The tools are designed to enable companies to test their PCI Express-capable equipment before putting it out on the market.
As the industry continues its migration from parallel to serial interconnect technology, the need to test the new I/O buses will continue to grow. Thats where Agilent Technologies Inc. comes in.
At the 2003 PCI-SIG Developers Conference in San Jose, Calif., this week, Agilent demonstrated its newest PCI Express testing tools, the Agilent E2960 test series. Agilent officials say it is the industrys first x8 bandwidth PCI Express test series, aimed at engineers and lab managers in research and development and quality assurance labs.
The tools are designed to enable companies to test their PCI Express-capable equipment before putting it out on the market, said Sandra Oberborfer, marketing manager for systems and protocol testing at Agilent.
"You have to make sure that in every scenario, the [products] will work," Oberborfer said. "As with automobile companies, its very annoying if you have to do a recall."
PCI Express is the expected incumbent to the PCI standard used to connect computers to other computers and peripherals. Unlike PCI, PCI Express is a serial link, enabling more data to move through fewer lines than the parallel delivery in PCI. Also, PCI Express links will run faster, at 2.5GHz as opposed to 133MHz. PCI Express technology should be arriving by the end of the year, with computers armed with the interconnect rolling out in early 2004.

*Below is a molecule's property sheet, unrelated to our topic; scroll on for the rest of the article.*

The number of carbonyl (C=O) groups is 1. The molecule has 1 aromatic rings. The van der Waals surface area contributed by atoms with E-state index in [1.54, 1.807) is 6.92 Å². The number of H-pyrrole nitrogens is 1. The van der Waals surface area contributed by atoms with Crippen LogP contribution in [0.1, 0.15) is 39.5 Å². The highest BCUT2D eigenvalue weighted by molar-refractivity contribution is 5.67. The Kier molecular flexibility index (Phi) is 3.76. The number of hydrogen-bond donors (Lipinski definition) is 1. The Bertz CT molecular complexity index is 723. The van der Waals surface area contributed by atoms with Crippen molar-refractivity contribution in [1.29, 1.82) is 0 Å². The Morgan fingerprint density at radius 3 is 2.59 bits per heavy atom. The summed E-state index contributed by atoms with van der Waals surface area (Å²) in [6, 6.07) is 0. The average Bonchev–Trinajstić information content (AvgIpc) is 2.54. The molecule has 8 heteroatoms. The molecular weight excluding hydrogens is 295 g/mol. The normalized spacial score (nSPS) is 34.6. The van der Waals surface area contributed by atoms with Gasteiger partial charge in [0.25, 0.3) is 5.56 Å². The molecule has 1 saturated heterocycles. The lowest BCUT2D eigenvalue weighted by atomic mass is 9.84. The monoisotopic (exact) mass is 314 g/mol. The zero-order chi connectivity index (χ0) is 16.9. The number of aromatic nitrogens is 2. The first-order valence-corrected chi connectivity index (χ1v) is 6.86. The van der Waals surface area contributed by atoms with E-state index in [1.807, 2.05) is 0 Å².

"PCI Express is going to be ubiquitous in servers, desktops and laptops," said Ralf Link, research and development manager at Agilent.
The Palo Alto, Calif., companys E2960 series includes three primary elements, including a protocol analyzer for such functions as root cause and performance analysis and troubleshooting. A protocol exerciser complements the protocol analyzer, helping to simulate real-world situations to see how the technology performs, and the E2969A protocol test card for PCI Express x1 gives software developers and hardware designers a low-cost compliance test tool.
The protocol exerciser, starting at $38,000, and the analyzer, for $30,000, will begin shipping in August, according to Agilent. The test card is expected to ship in October, starting at $4,950.